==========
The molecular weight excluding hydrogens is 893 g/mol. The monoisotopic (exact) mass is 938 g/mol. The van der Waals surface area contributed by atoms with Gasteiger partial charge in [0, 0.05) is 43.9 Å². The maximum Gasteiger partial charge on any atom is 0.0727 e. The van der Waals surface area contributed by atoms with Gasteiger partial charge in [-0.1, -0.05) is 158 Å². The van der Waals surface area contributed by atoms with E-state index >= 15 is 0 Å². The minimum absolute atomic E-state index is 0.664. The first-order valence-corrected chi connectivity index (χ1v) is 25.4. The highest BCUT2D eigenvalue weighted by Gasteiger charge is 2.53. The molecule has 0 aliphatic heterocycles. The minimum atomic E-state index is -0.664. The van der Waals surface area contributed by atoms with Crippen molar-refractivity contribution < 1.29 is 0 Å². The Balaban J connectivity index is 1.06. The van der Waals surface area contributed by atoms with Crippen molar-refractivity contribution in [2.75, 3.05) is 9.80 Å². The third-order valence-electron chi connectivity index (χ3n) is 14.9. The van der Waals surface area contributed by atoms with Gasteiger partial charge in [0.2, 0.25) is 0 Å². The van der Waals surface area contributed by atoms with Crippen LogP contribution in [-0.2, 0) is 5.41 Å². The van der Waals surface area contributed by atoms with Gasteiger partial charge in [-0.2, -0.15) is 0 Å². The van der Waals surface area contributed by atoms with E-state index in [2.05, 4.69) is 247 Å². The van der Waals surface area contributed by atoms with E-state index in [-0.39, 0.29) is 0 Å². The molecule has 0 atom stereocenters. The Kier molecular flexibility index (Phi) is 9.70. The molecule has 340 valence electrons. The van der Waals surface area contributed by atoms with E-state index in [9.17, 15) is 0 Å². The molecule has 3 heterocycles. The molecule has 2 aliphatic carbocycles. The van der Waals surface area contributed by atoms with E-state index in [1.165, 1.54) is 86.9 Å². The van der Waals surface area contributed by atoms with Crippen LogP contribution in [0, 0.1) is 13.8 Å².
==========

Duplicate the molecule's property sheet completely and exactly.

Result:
The molecular weight excluding hydrogens is 893 g/mol. The monoisotopic (exact) mass is 938 g/mol. The van der Waals surface area contributed by atoms with Gasteiger partial charge in [0, 0.05) is 43.9 Å². The maximum Gasteiger partial charge on any atom is 0.0727 e. The van der Waals surface area contributed by atoms with Gasteiger partial charge in [-0.1, -0.05) is 158 Å². The van der Waals surface area contributed by atoms with E-state index >= 15 is 0 Å². The minimum absolute atomic E-state index is 0.664. The first-order valence-corrected chi connectivity index (χ1v) is 25.4. The highest BCUT2D eigenvalue weighted by Gasteiger charge is 2.53. The molecule has 0 aliphatic heterocycles. The minimum atomic E-state index is -0.664. The van der Waals surface area contributed by atoms with Crippen molar-refractivity contribution < 1.29 is 0 Å². The Balaban J connectivity index is 1.06. The van der Waals surface area contributed by atoms with Crippen molar-refractivity contribution in [2.75, 3.05) is 9.80 Å². The third-order valence-electron chi connectivity index (χ3n) is 14.9. The van der Waals surface area contributed by atoms with Gasteiger partial charge in [0.2, 0.25) is 0 Å². The van der Waals surface area contributed by atoms with Crippen LogP contribution in [-0.2, 0) is 5.41 Å². The van der Waals surface area contributed by atoms with Gasteiger partial charge in [-0.2, -0.15) is 0 Å². The van der Waals surface area contributed by atoms with E-state index in [2.05, 4.69) is 247 Å². The van der Waals surface area contributed by atoms with E-state index in [-0.39, 0.29) is 0 Å². The molecule has 0 atom stereocenters. The Kier molecular flexibility index (Phi) is 9.70. The molecule has 340 valence electrons. The van der Waals surface area contributed by atoms with E-state index in [9.17, 15) is 0 Å². The molecule has 3 heterocycles. The molecule has 2 aliphatic carbocycles. The van der Waals surface area contributed by atoms with E-state index in [1.165, 1.54) is 86.9 Å². The van der Waals surface area contributed by atoms with Crippen LogP contribution in [0, 0.1) is 13.8 Å².